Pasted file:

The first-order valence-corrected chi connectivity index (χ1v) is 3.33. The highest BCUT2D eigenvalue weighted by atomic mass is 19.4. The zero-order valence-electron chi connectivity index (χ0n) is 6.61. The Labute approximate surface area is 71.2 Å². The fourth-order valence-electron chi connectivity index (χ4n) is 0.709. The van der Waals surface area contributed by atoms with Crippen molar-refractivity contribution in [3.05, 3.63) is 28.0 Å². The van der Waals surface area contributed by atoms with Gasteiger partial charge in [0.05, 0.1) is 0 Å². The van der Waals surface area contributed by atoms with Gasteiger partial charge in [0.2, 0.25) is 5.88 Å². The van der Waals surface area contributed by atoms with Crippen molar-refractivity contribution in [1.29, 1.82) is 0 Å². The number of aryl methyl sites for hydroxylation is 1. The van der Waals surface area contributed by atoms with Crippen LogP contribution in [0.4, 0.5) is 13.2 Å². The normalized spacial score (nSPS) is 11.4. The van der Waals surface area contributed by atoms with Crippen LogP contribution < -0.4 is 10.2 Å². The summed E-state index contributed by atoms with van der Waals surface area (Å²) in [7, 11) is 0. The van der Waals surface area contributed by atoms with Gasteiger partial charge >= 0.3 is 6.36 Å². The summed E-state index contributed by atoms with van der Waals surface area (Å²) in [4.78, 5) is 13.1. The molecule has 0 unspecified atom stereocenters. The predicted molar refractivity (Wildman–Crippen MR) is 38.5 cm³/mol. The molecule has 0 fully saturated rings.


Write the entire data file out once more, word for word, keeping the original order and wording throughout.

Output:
The first-order valence-corrected chi connectivity index (χ1v) is 3.33. The highest BCUT2D eigenvalue weighted by atomic mass is 19.4. The zero-order valence-electron chi connectivity index (χ0n) is 6.61. The Labute approximate surface area is 71.2 Å². The fourth-order valence-electron chi connectivity index (χ4n) is 0.709. The van der Waals surface area contributed by atoms with Crippen molar-refractivity contribution in [3.05, 3.63) is 28.0 Å². The van der Waals surface area contributed by atoms with Gasteiger partial charge in [0.05, 0.1) is 0 Å². The van der Waals surface area contributed by atoms with Gasteiger partial charge in [0.2, 0.25) is 5.88 Å². The van der Waals surface area contributed by atoms with Crippen molar-refractivity contribution in [1.29, 1.82) is 0 Å². The number of aryl methyl sites for hydroxylation is 1. The van der Waals surface area contributed by atoms with Crippen LogP contribution in [0.4, 0.5) is 13.2 Å². The normalized spacial score (nSPS) is 11.4. The van der Waals surface area contributed by atoms with Crippen LogP contribution < -0.4 is 10.2 Å². The summed E-state index contributed by atoms with van der Waals surface area (Å²) in [7, 11) is 0. The van der Waals surface area contributed by atoms with Gasteiger partial charge >= 0.3 is 6.36 Å². The summed E-state index contributed by atoms with van der Waals surface area (Å²) in [4.78, 5) is 13.1. The molecule has 0 unspecified atom stereocenters. The predicted molar refractivity (Wildman–Crippen MR) is 38.5 cm³/mol. The molecule has 0 fully saturated rings.